Alanis Morissette Live at Montreux 2012 Review: The More Things Change, the More They Stay the Same

Her first live release in a decade shows how she has transformed from anger to maturity, all with her voice intact.
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Almost two decades have passed since Alanis Morissette earned national acclaim with her breakthrough album Jagged Little Pill.  For Americans, Morissette seemed to appear out of nowhere, but few realized her radical transformation from child star to rock star.  After appearing as a regular cast member on the Canadian kids show You Can’t Do That on Television, she evolved into Canada’s answer to Debbie Gibson.  Her first change came by relocating to Los Angeles; the second was collaborating with rock producer Glen Ballard.  By the time “You Oughta Know” hit radio, Morissette became the “angry young woman,” the spokesperson for those who had been scorned.  Her star may have dimmed somewhat since then, but her anger and passion remain.  Those qualities are on full display on the new DVD Alanis Morissette Live at Montreux 2012.  

Backed by a stellar group of musicians, Morissette prowls the stage just as she did in the mid-1990s.  Looking virtually unchanged, she treats the audience to music from Jagged Little Pill to her latest album Havoc and Bright Lights.  Not surprisingly, the crowd responds most to the hits, but she provides the audience with glimpses of her transition to marriage and motherhood.  As she sings “You Learn,” she grins as if reminiscing about her youth.  Holding the microphone over the audience, the fans sing much of “Ironic” back to her, signaling the impact that song and album had on listeners.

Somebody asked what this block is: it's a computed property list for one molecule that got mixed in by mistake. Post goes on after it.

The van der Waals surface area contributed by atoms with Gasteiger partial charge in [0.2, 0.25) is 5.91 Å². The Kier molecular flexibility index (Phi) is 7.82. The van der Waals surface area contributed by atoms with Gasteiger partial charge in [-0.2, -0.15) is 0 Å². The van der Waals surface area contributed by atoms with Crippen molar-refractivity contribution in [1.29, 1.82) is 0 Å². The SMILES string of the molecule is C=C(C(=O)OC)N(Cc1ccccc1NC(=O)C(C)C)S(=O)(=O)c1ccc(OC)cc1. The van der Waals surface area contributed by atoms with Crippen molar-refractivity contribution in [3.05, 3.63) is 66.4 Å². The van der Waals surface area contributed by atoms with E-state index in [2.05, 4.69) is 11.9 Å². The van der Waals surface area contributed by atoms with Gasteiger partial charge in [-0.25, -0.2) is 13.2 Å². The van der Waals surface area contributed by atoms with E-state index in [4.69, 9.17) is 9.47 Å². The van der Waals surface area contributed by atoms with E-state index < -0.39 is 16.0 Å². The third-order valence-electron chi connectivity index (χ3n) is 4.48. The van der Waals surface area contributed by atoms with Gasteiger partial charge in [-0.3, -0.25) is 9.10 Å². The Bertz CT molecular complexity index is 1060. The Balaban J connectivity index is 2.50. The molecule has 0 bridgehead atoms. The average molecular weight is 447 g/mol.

Her five-piece band rocks hard throughout the show, adding extra punch to “Numb,” “Versions of Violence,” and “Citizen of the Planet”; bassist Cedric LeMoyne and drummer Victor Indrizzo deserve particular recognition.  When Morissette finally performs “You Oughta Know,” she summons the same anger as in the original.  Yet when she closes the show with “Thank U,” one realizes how she has matured and mellowed during her many years in the music business.  In addition, Morissette clearly knows how to connect with female fans--when she croons “Uninvited,” one can hear voices singing along with the lines “But you, you're not allowed / You're uninvited” with sincerity.

As with many of the Montreux videos, the concert is filmed in a refreshingly straightforward, no-frills manner.  Except for a few awkward shots (repeated closeups of Morissette’s clasped hands and her guitarist’s alarmingly pink sneakers), the DVD provides a sense of the give and take between artist and audience.  One of the best moments occurs toward the end, when she sings the first verses of “Hand in My Pocket”   in an “unplugged” manner (acoustic guitars and soft drums her only accompaniment).  A hush falls over the audience as they hear her mouth the words, her voice remaining remarkably intact after many years.  For a moment, she and the crowd are transported back to their younger days in 1995.

Morissette fans will enjoy Live at Montreux 2012, her first live release in a decade.  While it may not convert new listeners, her longtime admirers should appreciate hearing how her music has changed and how her voice has remained exactly the same.  

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